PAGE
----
The display cases in the museum now offer nearly as many exhibits on Indians as on the cavalry. One wall is a striking collection of old photographs of Indian survivors of the battle, their creased and weathered faces a study of survival, and a huge portrait of Sitting Bull, the legendary chief.

The talk by Park Service interpreters on the strategies of the battle is followed by one on the Plains Indians.

She has made the changes while under fire. Her appointment was bitterly criticized, as though a spy had been let into the camp. The objections continue.

"She's incompetent, bless her," Mr. Wells said. He contends morale at the monument is low, letters and phone calls go unanswered, and management is poor. He believes she was a minority appointment made "just to please the Indians in the area."

But he adds: "She's a sweet lady . . . a pleasant and likable person."

Ms. Booher cautiously disengages from the fight. "They are entitled to their opinion," she said.


"Then Lame White Man called out: 'Come. We can kill all of them.' All around, the Indians began jumping up, running forward, dodging down . . . going toward the soldiers. Right away, all of the white men went crazy. Instead of shooting us, they turned their guns upon themselves. They killed themselves." -- Wooden Leg.

Jim Court does not see the need to rewrite history. He was superintendent of the monument from 1978 to 1986. He is critical Ms. Booher and some changes at the monument.

"You just can't change things because four or five people start hollering," he said.

Custer-bashing is no more accurate than lionization of the general, he said. Custer was not crazy or stupid in his attack, but made errors that are understandable given what he knew at the time, Mr. Court and others contend.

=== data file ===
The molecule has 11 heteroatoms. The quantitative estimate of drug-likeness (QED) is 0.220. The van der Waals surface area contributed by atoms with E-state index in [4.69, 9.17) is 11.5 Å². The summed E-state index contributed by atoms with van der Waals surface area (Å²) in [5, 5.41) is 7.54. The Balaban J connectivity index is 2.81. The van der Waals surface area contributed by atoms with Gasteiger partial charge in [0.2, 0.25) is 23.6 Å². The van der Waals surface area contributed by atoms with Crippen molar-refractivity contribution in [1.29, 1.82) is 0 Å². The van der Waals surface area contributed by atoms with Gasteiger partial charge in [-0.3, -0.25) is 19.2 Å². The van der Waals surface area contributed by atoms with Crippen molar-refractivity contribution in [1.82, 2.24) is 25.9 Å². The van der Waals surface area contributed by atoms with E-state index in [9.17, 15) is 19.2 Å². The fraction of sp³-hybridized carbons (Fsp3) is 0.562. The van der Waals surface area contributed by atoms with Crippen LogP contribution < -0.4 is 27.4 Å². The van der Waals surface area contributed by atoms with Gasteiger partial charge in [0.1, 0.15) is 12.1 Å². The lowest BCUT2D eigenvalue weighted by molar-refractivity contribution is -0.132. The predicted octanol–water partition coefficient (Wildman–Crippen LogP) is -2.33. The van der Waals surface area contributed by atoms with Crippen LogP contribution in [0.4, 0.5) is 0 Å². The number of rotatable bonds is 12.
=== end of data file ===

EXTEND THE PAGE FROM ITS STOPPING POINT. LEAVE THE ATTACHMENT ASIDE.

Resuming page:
Beginning with the movie "Little Big Man," which portrayed him as a mad tyrant, Custer's reputation has had to shoulder unfair baggage, he said. Custer was a metaphor for Vietnam and the arrogance of white America during protests of the 1960s.

"I think there's a guilt complex in America," Mr. Court said. "I think for the last 20 years, there's been a tendency to want to find a scapegoat for all the problems we have on the Indian reservations. Custer is the most known."


"It appeared that all of the white men were dead. But one of them raised himself to a support on his left elbow . . . His expression was wild, as if his mind was all tangled up and he was wondering what was going on here. In his hand he held his six-shooter. But a Sioux warrior jumped forward, grabbed the six-shooter and [the soldier] was shot through the head. I think he must have been the last man killed in this great battle where not one of the enemy got away." -- Wooden Leg.


On a rainy May day two years ago, a Park Service volunteer poking around the Little Bighorn River was startled by a skull and two bones emerging from the steep bank.

The partial skeleton uncovered by erosion was a cavalryman in the unit of Maj. Marcus A. Reno. Nearly 40 were killed in a desperate race for a bluff across the river as they were overcome by Indian forces.

It could be any of several soldiers on the roster, although two women in Oklahoma saw a picture of a facial reconstruction from the skull and exclaimed it "looks just like our grandfather." Their kin's long-lost brother could have been Sgt. Edward Botzer, killed at Little Bighorn.

Today the remains of the unknown soldier will be laid to rest at Custer Battlefield National Monument with full military honors.

His attendants will be a forgiveness of history: a Cheyenne color guard will stand beside an honor guard from Fort Carson's 7th Cavalry, Custer's doomed regiment.

The Indian superintendent, Barbara Booher, said she "will be very proud to be involved. This man is entitled to the dignity of a proper burial, and proper recognition."

As are they all.